“… incorporates feedback loops, is focused on processes, embodies adaptability and diverts wastes from disposal.”
The above definition highlights how avoiding waste disposal requires a gradual propagation of sustainable WM practices beyond the boundaries of WMSs into processes that are part of a bigger, more complex system. Accordingly, recent literatures provide more precise directions for not just avoiding waste disposal but also preventing waste altogether.
For instance, Goren (2015) associates achieving sustainable waste management with being able to treat all types of wastes in ways that they become embedded into the economic system of material exchange.
Additionally, Silva et. al. (2017) describe waste management as an ‘… underutilised resource industry’ and associates the agenda of sustainability goals, sustainable production, sustainable consumption and circular economy with that of current waste policies, providing a pathway for WMSs to be integrated into current economic systems.
Khorasanizadeh, Alireza and McKay (2018) specifically identifies waste management as an entry point for sustainable management of resources and thus isolates sustainable materials management (SMM) as an integrated approach that promotes waste prevention through improved resource productivity and, enhanced material reusability and recyclability in materials life cycle.
So, in addition to WMSs, recent literatures highlight the need to integrate sustainable WM practices within production and consumption systems so as to improve material circularity and resource productivity while fostering a sense of resource sufficiency. The consequent synchronisation achieved between WMSs, production systems and consumption systems, hopes to enable economic progress that facilitates social needs while delinking socio-economic systems from environmental degradation. So, it can be said that the boundaries of sustainable WMS encompass that of a socio-economic system and sustainable WM practices can be defined as those activities that not only facilitate resource productivity and enable continuous circulation of secondary raw materials but also engrain a culture of resource sufficiency within socio-economic systems to avoid wasteful consumption of resources and commodities and thereby, generation of unwanted materials and their disposal (as shown in Figure 3 in Annex). Likewise, circular economy and zero waste are terms that are increasingly being utilised within literature to describe close-looped systems and pathways to enable transition towards it, respectively.
The current research has taken the above definitions of sustainable waste management into account in order to conduct a comparative analysis between the approach towards sustainable WM in Japan and in Western Australia. The lessons learnt from these concepts have provided a comprehensive understanding of the basic requirements of a WMS to be sustainable and has enabled the author to identify gaps and opportunities within the current WMS of the study areas.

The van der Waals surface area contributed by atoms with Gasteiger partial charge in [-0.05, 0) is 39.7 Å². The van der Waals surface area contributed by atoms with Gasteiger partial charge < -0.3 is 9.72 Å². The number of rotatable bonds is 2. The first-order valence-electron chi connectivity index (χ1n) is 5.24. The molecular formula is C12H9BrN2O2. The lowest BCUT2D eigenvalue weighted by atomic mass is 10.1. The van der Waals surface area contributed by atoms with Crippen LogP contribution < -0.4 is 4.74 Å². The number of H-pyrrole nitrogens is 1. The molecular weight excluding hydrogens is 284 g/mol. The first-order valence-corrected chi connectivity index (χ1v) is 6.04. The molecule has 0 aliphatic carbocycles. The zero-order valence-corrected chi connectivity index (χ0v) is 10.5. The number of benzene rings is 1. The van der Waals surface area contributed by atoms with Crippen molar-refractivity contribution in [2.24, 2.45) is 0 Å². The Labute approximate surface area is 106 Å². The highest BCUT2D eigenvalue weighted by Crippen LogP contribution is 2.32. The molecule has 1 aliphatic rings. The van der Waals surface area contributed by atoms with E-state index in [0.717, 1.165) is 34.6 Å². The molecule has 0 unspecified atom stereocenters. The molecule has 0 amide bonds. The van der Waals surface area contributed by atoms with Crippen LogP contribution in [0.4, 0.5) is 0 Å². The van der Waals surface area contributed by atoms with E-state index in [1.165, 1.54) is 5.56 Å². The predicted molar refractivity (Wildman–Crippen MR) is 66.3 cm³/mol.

Key drivers of sustainable WM are those factors that affect the performance of sustainable WMSs. Nine major drivers have been identifies within current literatures that affect the ability of sustainable WMSs in attaining material circularity, resource productivity and promoting resource sufficiency.
- Climate Change
By 2018, the global average surface temperature reached between 0.9C to 1.1C which in turn has resulted in higher occurrence of extreme weather events such as hurricanes, cyclones and fires, globally (Climate Council 2019).
Such weather events have led to trails of disaster wastes including the destruction of existing WM infrastructures. For instance, the aftermath of Hurricane Florence that hit in 2018 saw the contamination of water sources as a result of decomposing carcasses of millions of chickens, pigs and other livestock, antibiotics, manures etc. in the absence of sustainable WM strategies North and South Carolina (O’Neill 2019). As such, climate risks directly obstruct the functionality of existing WMSs while also creating additional wastes.
On the other hand, climate change continues to be a major developmental driver for radical transition toward sustainable WM. In light to the magnification of climate risks when global temperature rises by 2C, the latest IPCC report (2018) identifies lowering material and energy consumption and lowering consumption of GHG-intensive food to be the best approach – which in turn define sustainable WM. Also, the report highlights that economically under-developed countries and small island inhabitants are especially vulnerable to impending climate risks.
- Capacity to transition
Facilitating and maintaining sustainable WM at all levels require economic, technical and intellectual resources. As such, literatures have found that the approach toward and degree of commitment in implementing sustainable WM practices depends on the availability of such resources. So, most developed countries and regions such as those studies by Silva et al. (2017) and Sakai et al. (2017) focus on attaining material circularity in a socio-economic level through active collaboration and cooperation. On the other hand, developing countries like those analysed by Nizami et al. (2017) and Rodic and Wilson (2017) focus mainly towards strengthening the capacity of their WMSs to sustainably manage their wastes. Fortunately, international organisations such as OECD, United Nations etc. provide assistance in form of financial aid, intellectual support or toolkits to such countries.